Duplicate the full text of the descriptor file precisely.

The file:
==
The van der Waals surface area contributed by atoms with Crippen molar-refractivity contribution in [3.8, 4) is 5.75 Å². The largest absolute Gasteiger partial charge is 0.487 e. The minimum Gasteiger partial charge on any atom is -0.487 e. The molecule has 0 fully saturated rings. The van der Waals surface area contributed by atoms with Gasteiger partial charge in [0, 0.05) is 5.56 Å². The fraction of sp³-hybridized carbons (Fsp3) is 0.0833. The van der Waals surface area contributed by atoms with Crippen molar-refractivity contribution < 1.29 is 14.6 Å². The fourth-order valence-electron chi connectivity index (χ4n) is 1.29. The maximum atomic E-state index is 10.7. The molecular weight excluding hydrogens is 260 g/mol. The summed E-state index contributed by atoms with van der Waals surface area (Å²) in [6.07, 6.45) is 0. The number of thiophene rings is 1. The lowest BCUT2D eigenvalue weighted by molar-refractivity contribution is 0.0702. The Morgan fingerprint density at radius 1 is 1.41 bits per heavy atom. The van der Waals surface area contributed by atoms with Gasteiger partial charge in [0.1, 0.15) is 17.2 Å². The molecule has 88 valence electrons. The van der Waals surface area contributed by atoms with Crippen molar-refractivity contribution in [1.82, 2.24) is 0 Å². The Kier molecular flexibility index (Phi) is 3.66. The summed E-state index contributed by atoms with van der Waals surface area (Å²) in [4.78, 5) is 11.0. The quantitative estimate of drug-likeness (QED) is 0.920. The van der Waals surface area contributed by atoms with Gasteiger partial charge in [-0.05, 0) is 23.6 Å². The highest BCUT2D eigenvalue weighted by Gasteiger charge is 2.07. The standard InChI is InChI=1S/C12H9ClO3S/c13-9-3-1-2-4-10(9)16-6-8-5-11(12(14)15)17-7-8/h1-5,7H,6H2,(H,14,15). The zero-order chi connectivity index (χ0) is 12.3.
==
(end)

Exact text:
The van der Waals surface area contributed by atoms with Crippen molar-refractivity contribution in [3.8, 4) is 5.75 Å². The largest absolute Gasteiger partial charge is 0.487 e. The minimum Gasteiger partial charge on any atom is -0.487 e. The molecule has 0 fully saturated rings. The van der Waals surface area contributed by atoms with Gasteiger partial charge in [0, 0.05) is 5.56 Å². The fraction of sp³-hybridized carbons (Fsp3) is 0.0833. The van der Waals surface area contributed by atoms with Crippen molar-refractivity contribution < 1.29 is 14.6 Å². The fourth-order valence-electron chi connectivity index (χ4n) is 1.29. The maximum atomic E-state index is 10.7. The molecular weight excluding hydrogens is 260 g/mol. The summed E-state index contributed by atoms with van der Waals surface area (Å²) in [6.07, 6.45) is 0. The number of thiophene rings is 1. The lowest BCUT2D eigenvalue weighted by molar-refractivity contribution is 0.0702. The Morgan fingerprint density at radius 1 is 1.41 bits per heavy atom. The van der Waals surface area contributed by atoms with Gasteiger partial charge in [0.1, 0.15) is 17.2 Å². The molecule has 88 valence electrons. The van der Waals surface area contributed by atoms with Crippen molar-refractivity contribution in [1.82, 2.24) is 0 Å². The Kier molecular flexibility index (Phi) is 3.66. The summed E-state index contributed by atoms with van der Waals surface area (Å²) in [4.78, 5) is 11.0. The quantitative estimate of drug-likeness (QED) is 0.920. The van der Waals surface area contributed by atoms with Gasteiger partial charge in [-0.05, 0) is 23.6 Å². The highest BCUT2D eigenvalue weighted by Gasteiger charge is 2.07. The standard InChI is InChI=1S/C12H9ClO3S/c13-9-3-1-2-4-10(9)16-6-8-5-11(12(14)15)17-7-8/h1-5,7H,6H2,(H,14,15). The zero-order chi connectivity index (χ0) is 12.3.